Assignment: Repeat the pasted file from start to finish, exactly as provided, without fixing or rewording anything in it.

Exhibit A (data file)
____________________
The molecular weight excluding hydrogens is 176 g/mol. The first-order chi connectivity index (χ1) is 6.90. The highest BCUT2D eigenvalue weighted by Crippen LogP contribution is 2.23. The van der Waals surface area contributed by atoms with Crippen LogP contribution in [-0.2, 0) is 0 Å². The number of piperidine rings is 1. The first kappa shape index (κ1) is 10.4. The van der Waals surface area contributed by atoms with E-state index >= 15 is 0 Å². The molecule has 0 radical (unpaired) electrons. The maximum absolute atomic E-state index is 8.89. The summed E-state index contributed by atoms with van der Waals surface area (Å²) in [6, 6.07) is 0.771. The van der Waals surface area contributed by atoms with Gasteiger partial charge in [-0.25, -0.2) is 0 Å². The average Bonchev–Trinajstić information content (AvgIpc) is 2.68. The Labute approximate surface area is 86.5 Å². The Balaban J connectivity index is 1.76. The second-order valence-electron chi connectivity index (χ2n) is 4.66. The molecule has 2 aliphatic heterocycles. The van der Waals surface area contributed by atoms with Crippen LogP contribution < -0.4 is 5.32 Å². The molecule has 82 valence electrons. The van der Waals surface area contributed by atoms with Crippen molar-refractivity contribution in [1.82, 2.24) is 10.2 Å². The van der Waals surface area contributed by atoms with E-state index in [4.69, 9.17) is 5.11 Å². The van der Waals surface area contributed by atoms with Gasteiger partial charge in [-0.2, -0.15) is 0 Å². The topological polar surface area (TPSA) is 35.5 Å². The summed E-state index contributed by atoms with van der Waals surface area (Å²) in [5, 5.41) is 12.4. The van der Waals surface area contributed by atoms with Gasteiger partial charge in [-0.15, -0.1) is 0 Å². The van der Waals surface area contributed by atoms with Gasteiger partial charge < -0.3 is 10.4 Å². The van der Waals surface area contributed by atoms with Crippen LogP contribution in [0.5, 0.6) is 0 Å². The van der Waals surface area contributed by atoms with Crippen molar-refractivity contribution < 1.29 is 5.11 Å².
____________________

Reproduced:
The molecular weight excluding hydrogens is 176 g/mol. The first-order chi connectivity index (χ1) is 6.90. The highest BCUT2D eigenvalue weighted by Crippen LogP contribution is 2.23. The van der Waals surface area contributed by atoms with Crippen LogP contribution in [-0.2, 0) is 0 Å². The number of piperidine rings is 1. The first kappa shape index (κ1) is 10.4. The van der Waals surface area contributed by atoms with E-state index >= 15 is 0 Å². The molecule has 0 radical (unpaired) electrons. The maximum absolute atomic E-state index is 8.89. The summed E-state index contributed by atoms with van der Waals surface area (Å²) in [6, 6.07) is 0.771. The van der Waals surface area contributed by atoms with Gasteiger partial charge in [-0.25, -0.2) is 0 Å². The average Bonchev–Trinajstić information content (AvgIpc) is 2.68. The Labute approximate surface area is 86.5 Å². The Balaban J connectivity index is 1.76. The second-order valence-electron chi connectivity index (χ2n) is 4.66. The molecule has 2 aliphatic heterocycles. The van der Waals surface area contributed by atoms with Crippen LogP contribution < -0.4 is 5.32 Å². The molecule has 82 valence electrons. The van der Waals surface area contributed by atoms with Crippen molar-refractivity contribution in [1.82, 2.24) is 10.2 Å². The van der Waals surface area contributed by atoms with E-state index in [4.69, 9.17) is 5.11 Å². The van der Waals surface area contributed by atoms with Gasteiger partial charge in [-0.2, -0.15) is 0 Å². The topological polar surface area (TPSA) is 35.5 Å². The summed E-state index contributed by atoms with van der Waals surface area (Å²) in [5, 5.41) is 12.4. The van der Waals surface area contributed by atoms with Gasteiger partial charge in [-0.15, -0.1) is 0 Å². The van der Waals surface area contributed by atoms with Gasteiger partial charge < -0.3 is 10.4 Å². The van der Waals surface area contributed by atoms with Crippen LogP contribution in [0.5, 0.6) is 0 Å². The van der Waals surface area contributed by atoms with Crippen molar-refractivity contribution < 1.29 is 5.11 Å².